But it also gives you a greater perspective on what is right or wrong, a better sense of empathy and a much better perspective on the world. Use this to help those around you, to create and foster positive relationships and experiences.

I am not going to be liked for writing and publishing this piece, not by Handball Australia and particularly not those within the team. I’m not going to be liked for the content and I’m certainly not going to be liked for the timing, only a day or two out from the tournament beginning. But this is something else that comes with time but also experiences such as these—you learn not to care.

It is incredibly liberating to not care one bit who likes you, what people think of you and who you upset in being true to yourself. And while I’m sure I should have learned this a lot earlier, the second lesson is to know that regardless of what you do, you will never please everyone. Some of the very same people who were saying it was bullshit that I couldn’t play AFL Women’s league were some of the same voices within the team who were trying to dictate where I could shower and change. While those people then were supposedly in my corner as I fought the AFL, they were more than able to justify their own position about me to themselves because in their minds “they aren’t like those people, this is a reasonable thing to expect”.

This is going to happen over and over, and eventually you become very comfortable in saying no to people, regardless of how forceful you need to be. So many people spend their whole lives trying to please others and giving in to everything that is asked of them, and being able to develop the skills and confidence to say no is truly wonderful.

Out of all the negative experiences you have, you will eventually get to this point. Once you realize you won’t please everyone, and don’t want to, you truly can do anything and go anywhere in your life. But it takes these negative experiences to get there.

Hannah Mouncey. Image: supplied.

But more than anything, you learn that you don’t have to be active within a community to be an example, take the lead and be someone people look up to. You learn that in being trans, even if you aren’t actively involved in the community, you have a responsibility to, when you’re able to, do what is right to make the lives of those who come after you that little bit easier.

Yes, I would be playing in a World Championship right now if I had given in and accepted the quite frankly ludicrous requests made by the team manager both on his own behalf and those players he represented. Yes, I could stay quiet about this and not speak, so no one knew what happened—and I would probably be much more liked by those in the team as a result. In fact, in doing this, I expect I will absolutely not be welcome back within the national team at all. But really, given what’s just happened, do you really think I would want to be? No. Of course not.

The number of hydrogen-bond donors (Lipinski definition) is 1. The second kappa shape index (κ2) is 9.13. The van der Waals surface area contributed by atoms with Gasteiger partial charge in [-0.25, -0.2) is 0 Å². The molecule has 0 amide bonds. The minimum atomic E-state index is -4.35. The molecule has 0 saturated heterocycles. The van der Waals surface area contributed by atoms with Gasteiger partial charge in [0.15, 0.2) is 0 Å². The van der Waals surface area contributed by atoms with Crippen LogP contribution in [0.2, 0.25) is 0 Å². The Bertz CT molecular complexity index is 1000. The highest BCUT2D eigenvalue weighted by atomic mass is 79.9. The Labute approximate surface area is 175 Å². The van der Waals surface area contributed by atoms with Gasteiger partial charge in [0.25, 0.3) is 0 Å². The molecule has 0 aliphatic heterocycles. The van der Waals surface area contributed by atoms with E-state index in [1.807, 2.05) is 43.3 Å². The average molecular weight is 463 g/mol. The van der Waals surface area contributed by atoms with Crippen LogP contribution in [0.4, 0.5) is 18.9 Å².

All that aside however, I have a much bigger responsibility to you, and we have a much bigger responsibility to each other to not settle for second best when it comes to being treated equally. Not only would I be letting myself down, I would be letting down the wonderful, incredible people who do truly care about me and have supported me through thick and thin. But bigger than all that, to not speak out is to let down the 48 per cent of trans young people who have attempted suicide at some point in their lives. I would be letting down the 70 per cent who have felt excluded because of who they are and the 90 per cent who said they have experienced bullying due to their gender identity.

It would also be letting down the 331 trans women we know of who were murdered last year simply because they were trans. To get this number to zero, we need to be prepared to not be liked, prepared to speak out and if I have to give up throwing a ball into a goal as a result, well that’s a pretty small sacrifice to make.

Handball Australia was contacted for comment but declined to respond.